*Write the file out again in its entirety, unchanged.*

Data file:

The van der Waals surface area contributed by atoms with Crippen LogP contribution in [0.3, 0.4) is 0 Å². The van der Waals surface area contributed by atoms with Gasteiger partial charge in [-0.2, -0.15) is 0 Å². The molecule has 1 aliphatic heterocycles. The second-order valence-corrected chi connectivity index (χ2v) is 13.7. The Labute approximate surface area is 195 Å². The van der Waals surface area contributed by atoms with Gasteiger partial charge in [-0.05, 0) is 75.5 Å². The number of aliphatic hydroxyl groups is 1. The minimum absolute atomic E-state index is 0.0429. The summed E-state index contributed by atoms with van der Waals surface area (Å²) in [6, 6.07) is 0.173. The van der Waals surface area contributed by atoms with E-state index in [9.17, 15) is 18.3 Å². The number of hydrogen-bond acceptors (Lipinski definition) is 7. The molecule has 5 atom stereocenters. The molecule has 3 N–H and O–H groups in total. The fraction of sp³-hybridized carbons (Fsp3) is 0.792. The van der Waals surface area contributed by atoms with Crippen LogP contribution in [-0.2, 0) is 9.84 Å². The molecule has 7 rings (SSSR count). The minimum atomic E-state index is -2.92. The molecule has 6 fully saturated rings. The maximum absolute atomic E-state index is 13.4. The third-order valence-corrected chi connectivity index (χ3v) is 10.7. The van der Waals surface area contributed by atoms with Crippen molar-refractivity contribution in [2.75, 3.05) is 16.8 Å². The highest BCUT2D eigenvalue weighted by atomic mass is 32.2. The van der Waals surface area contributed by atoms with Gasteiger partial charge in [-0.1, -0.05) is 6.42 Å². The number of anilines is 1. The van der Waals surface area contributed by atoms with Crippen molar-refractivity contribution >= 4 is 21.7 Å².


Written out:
The van der Waals surface area contributed by atoms with Crippen LogP contribution in [0.3, 0.4) is 0 Å². The van der Waals surface area contributed by atoms with Gasteiger partial charge in [-0.2, -0.15) is 0 Å². The molecule has 1 aliphatic heterocycles. The second-order valence-corrected chi connectivity index (χ2v) is 13.7. The Labute approximate surface area is 195 Å². The van der Waals surface area contributed by atoms with Gasteiger partial charge in [-0.05, 0) is 75.5 Å². The number of aliphatic hydroxyl groups is 1. The minimum absolute atomic E-state index is 0.0429. The summed E-state index contributed by atoms with van der Waals surface area (Å²) in [6, 6.07) is 0.173. The van der Waals surface area contributed by atoms with E-state index in [9.17, 15) is 18.3 Å². The number of hydrogen-bond acceptors (Lipinski definition) is 7. The molecule has 5 atom stereocenters. The molecule has 3 N–H and O–H groups in total. The fraction of sp³-hybridized carbons (Fsp3) is 0.792. The van der Waals surface area contributed by atoms with Crippen LogP contribution in [-0.2, 0) is 9.84 Å². The molecule has 7 rings (SSSR count). The minimum atomic E-state index is -2.92. The molecule has 6 fully saturated rings. The maximum absolute atomic E-state index is 13.4. The third-order valence-corrected chi connectivity index (χ3v) is 10.7. The van der Waals surface area contributed by atoms with Crippen molar-refractivity contribution in [2.75, 3.05) is 16.8 Å². The highest BCUT2D eigenvalue weighted by atomic mass is 32.2. The van der Waals surface area contributed by atoms with Gasteiger partial charge in [-0.1, -0.05) is 6.42 Å². The number of anilines is 1. The van der Waals surface area contributed by atoms with Crippen molar-refractivity contribution >= 4 is 21.7 Å².